Hold On Let Go sets out to address memory loss and forgetting on both a personal and political scale, asking the question: 'What if we forget something important?' Despite charming performances and quirky set design, it is difficult to shake the feeling that the production doesn't quite do justice to the depth and complexity of such a question.
An enjoyable production, offering a lively exploration of memory, loss and ageing
The show revolves around Alex (Alex Elliott) making sourdough bread for tomorrow’s show, while the product of yesterday’s performance bakes in an onstage oven. The narrative is interwoven with Alex’s personal memories of his mother, and the individual impact of landmark events such as the Spanish Civil War. Luca (Luca Rutherford), meanwhile, explains her contradictory feelings towards her own memories via the metaphor of innumerable tin cans floating in space. Although all of these separate strands contain within them a great deal of promise and interest, they do feel somewhat disconnected, and would be enhanced if fused together with a little more care and attention.
Elliott and Rutherford give energetic and engaging performances from the moment we arrive in the theatre, making us feel genuinely included in their conversation. It is a testament to their relaxed presence and easy rapport that the dialogue feels more like a spontaneous conversation than a scripted play. The set is beautifully designed as a kitchen for the baking, with big cupboards opening up to reveal hundreds of aforementioned intergalactic tins lit with fairy lights. Indeed, clever lighting design from Nick Rogerson is particularly effective in creating the sense of Luca floating in space with her unacknowledged memories.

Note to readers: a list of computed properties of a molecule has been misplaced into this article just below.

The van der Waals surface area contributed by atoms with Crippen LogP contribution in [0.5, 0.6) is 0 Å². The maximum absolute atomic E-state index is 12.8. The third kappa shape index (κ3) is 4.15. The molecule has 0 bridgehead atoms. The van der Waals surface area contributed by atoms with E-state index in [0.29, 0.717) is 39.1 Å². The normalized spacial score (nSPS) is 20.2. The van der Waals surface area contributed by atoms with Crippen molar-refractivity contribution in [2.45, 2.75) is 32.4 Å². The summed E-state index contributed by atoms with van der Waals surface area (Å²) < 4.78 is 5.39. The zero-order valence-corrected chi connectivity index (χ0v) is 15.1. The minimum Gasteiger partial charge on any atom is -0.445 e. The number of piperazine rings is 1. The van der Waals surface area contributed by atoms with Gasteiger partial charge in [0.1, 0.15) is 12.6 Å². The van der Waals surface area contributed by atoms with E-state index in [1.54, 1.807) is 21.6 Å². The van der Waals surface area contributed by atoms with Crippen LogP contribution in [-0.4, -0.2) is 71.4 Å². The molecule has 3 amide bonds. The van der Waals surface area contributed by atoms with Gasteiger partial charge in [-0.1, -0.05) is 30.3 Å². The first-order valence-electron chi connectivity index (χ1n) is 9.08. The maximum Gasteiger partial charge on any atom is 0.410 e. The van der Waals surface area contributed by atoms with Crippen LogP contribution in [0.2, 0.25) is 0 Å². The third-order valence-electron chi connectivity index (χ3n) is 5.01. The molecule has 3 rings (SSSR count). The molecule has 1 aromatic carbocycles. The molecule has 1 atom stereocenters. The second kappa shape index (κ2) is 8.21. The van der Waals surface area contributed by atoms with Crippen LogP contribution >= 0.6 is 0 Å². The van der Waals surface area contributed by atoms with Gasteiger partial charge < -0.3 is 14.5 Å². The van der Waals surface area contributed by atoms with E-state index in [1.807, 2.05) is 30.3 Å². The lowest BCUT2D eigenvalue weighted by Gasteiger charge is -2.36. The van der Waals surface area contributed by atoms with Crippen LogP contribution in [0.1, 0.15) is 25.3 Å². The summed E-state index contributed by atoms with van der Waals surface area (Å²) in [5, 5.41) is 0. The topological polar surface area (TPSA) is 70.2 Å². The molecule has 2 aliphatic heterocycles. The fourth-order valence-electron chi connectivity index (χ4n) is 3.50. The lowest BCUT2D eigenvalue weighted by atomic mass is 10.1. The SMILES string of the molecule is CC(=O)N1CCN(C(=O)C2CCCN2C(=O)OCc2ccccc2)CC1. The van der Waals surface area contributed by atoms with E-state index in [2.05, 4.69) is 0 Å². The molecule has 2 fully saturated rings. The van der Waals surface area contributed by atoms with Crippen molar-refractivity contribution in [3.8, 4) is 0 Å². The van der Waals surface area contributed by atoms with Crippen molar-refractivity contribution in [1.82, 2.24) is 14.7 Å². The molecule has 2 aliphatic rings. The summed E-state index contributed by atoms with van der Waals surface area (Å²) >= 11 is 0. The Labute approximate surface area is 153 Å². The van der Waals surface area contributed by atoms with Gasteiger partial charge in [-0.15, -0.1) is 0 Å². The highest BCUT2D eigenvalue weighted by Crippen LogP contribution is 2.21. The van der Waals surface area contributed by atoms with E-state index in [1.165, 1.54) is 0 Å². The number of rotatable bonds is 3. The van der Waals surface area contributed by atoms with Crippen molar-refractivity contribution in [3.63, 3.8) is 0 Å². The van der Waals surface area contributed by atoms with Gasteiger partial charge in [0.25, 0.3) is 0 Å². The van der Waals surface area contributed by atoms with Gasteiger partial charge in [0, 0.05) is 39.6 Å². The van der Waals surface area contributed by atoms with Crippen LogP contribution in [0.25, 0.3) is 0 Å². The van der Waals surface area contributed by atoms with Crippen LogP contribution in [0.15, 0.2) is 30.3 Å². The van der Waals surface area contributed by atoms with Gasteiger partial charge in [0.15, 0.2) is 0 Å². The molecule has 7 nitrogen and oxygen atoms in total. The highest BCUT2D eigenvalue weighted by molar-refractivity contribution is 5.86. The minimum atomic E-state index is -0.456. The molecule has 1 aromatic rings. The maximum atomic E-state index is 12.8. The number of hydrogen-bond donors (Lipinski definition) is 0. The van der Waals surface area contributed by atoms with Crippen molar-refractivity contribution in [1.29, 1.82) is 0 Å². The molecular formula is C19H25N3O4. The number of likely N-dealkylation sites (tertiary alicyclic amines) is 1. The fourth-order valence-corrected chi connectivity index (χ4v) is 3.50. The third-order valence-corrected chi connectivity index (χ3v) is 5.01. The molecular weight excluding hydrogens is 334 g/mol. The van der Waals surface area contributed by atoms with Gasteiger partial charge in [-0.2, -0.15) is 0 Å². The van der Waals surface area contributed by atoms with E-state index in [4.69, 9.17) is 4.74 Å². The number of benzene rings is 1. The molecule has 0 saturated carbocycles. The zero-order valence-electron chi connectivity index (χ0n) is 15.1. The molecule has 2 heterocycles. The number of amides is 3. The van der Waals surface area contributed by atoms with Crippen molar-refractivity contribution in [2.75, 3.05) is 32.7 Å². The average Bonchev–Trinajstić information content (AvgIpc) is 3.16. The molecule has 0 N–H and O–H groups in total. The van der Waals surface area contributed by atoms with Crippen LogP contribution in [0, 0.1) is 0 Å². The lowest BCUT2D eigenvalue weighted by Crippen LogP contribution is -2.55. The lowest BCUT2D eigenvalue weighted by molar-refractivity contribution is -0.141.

These strengths, unfortunately, don’t quite compensate for the structural issues which leave the narrative feeling loose and disjointed. The central conflict and anxiety surrounding memory loss never escalates or fully develops beyond its initial manifestation; the absence of any turning point, crisis or climax means that the separate strands, however compelling, seem more like a collection of disparate ideas than a cohesive attempt to address the play's central question. This inhibits the levels of depth and complexity the production could achieve at its full potential, feeling frustratingly ‘2D’ in places where it has the opportunity to become more nuanced.
This is an enjoyable production, offering a lively exploration of memory, loss and ageing. It is a shame that the show never quite manages to address or develop its opening premise: 'What if we forget something important?' Hold On Let Go has warmth and huge heart, but would benefit from more development to find its voice in a complete and fully realised production.